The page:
On the Corner

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So, you hold the camera and take a snapshot of your life. The camera sees everything and compresses it into a two-dimensional format–but everything visible is there. You focus on a small part of the picture and give meaning to it. It makes you feel something. It makes you think something. Your body responds.

So–how’s life? Got stress?

You hear electric bills probably will end up close to double what we’ve been paying.

Some unexpected major expenses suddenly appear.

People a lot younger than you are dying of natural causes.

You wonder if you’ve “measured up.”

You worry about this and that–the family, the nation, the Army, the corps, (they’re different) the work, friends, people, money.

You’re in a rehab program, and you’re scared to death you’re going to relapse.

Yesterday, the alarm didn’t go off–the car ran out of gas–and with a brand new carpet down, a major pipe breaks and donates two inches of water everywhere.

They’ve been using a jackhammer on the floor above you for 10 straight days.

Your daughter is going out with a guy who has a stud in his nose.

You learn the Dodgers still don’t have a catcher after spending millions on pitching, and some key Laker players act like juveniles.

You agree to do something with someone you don’t want to do.

You’ve been workin’ a job for almost 20 years and you’re 45–lookin’ at another 20 of the same thing before you retire. You feel trapped.

You know that just because you’re a little paranoid doesn’t mean “they’re” not out to get you.

On the whole, things are going very well.

STRESShow do you deal with it? Do you know how? Got any idea what it is–where it comes from?

Stress comes from a perceived threat and our response to it. The body focuses on the perceived threat and goes into a “fight-or-flight” mode. The body experiences increased tension, elevated heart rate, stroke volume and output, increased blood pressure, less saliva, more sodium retention, increased perspiration, change in respiratory rate, increased serum glucose, more hydrochloric acid in the stomach, pupils dilate, increased brain function. It’s getting you ready for something–and it’s automatic. And the longer this stress level is there, the more damage it does to the body. It can make us physically and mentally ill.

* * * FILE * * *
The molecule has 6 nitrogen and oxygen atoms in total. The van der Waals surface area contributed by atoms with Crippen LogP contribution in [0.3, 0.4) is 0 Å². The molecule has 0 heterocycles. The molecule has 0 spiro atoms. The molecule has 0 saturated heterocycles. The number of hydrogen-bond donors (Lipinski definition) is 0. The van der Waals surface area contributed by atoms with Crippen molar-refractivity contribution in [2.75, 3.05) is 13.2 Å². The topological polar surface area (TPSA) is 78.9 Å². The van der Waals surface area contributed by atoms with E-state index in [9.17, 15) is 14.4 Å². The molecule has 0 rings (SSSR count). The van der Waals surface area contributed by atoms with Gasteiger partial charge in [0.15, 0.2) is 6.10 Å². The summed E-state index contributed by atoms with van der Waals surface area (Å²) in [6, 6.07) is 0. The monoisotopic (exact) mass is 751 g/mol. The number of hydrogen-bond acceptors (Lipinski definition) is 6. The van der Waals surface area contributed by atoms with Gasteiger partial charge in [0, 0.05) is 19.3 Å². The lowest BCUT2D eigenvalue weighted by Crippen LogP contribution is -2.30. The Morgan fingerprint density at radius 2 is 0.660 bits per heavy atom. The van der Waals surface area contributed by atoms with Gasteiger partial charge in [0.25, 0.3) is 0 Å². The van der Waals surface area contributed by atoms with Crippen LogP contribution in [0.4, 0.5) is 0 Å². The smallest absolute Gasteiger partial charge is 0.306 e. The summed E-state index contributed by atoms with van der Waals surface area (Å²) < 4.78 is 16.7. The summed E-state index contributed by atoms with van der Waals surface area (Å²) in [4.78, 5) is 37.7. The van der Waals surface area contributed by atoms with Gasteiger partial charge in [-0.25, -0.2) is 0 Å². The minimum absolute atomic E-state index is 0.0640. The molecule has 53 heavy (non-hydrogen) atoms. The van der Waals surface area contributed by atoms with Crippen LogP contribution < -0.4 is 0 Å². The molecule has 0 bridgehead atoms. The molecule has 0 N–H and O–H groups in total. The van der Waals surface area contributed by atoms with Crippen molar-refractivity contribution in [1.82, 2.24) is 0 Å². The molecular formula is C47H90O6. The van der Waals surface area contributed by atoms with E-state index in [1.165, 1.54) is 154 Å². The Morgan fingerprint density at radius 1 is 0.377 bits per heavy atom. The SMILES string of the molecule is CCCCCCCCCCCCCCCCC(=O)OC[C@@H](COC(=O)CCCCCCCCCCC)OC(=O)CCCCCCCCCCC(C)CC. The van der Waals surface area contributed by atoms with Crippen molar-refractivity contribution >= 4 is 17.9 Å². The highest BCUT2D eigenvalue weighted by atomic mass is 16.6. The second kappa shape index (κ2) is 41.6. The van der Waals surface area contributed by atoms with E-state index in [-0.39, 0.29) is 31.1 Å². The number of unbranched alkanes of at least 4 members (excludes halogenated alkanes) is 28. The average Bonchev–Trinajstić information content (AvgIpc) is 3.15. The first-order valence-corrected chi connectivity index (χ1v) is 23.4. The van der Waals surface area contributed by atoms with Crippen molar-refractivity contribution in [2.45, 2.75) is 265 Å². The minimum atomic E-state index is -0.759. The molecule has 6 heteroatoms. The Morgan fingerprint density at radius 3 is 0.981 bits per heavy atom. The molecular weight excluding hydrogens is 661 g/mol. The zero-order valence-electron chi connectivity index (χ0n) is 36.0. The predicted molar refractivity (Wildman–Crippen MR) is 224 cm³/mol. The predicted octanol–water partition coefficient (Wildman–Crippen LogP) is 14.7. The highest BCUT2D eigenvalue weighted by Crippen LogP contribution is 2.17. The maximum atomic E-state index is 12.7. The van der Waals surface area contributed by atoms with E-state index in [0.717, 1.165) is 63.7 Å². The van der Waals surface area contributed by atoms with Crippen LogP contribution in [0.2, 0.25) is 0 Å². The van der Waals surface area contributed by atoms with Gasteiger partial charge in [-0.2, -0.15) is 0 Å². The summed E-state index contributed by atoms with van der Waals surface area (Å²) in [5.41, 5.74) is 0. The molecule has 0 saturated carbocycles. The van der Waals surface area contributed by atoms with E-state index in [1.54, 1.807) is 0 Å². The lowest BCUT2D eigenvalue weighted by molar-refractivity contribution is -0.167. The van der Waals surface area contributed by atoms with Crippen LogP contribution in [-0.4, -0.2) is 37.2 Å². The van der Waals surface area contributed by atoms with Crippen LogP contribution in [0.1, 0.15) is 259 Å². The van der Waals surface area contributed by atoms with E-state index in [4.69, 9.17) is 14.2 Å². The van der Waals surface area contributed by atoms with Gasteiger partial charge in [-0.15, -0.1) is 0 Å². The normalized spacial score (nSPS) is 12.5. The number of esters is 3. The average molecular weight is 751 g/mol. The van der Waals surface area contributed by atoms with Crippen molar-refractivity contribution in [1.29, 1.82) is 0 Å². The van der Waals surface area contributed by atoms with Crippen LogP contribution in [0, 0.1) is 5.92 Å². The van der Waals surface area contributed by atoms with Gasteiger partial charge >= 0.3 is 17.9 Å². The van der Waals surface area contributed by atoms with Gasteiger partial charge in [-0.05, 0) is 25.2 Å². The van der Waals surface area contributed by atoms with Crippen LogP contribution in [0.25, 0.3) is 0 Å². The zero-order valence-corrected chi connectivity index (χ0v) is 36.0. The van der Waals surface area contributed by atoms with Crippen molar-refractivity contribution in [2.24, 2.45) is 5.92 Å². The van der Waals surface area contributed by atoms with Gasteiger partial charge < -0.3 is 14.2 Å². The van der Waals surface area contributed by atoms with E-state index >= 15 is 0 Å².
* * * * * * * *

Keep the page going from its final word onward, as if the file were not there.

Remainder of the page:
Note–stress is a perceived threat–physically or psychologically. A lot of what we worry about and dwell on doesn’t really constitute a threat at all. Two people might focus on the same threat, feel stress, but allow the physiological response to impact them for widely different duration.

You see, we give meaning to our own perceptions. We assign them levels of importance in our lives. We determine the level of danger surrounding the threat depending on the focus intensity of our perceptions. Some of that danger might be reality based. We ought to be scared and ready to fight or flee when confronted by real danger. Some of it is imaginary. Some of it is self-imposed because we measure ourselves against criteria that might or might not be appropriate.

So, got stress?

Better learn how to relax. When we are genuinely relaxed our mind goes into an altered state of consciousness much kinder to our bodies. Our muscles lose tension, our heart rate slows, our breathing is deep and regular, our eyes close, our mind steadies.

Cardiologist Herbert Benson, author of The Relaxation Response, talks about the “faith factor.” If you can’t figure a way to relax any other way–try prayer–especially repetitive prayer. The Lord’s Prayer works for me.

Are we fair to our Generals?

Are we fair to our Generals?

LETTER FROM LONDON Britain was soaking last November when the General was due to

FOCUS – The new witness

FOCUS – The new witness

A broken washing machine has necessitated a couple of trips to the laundromat

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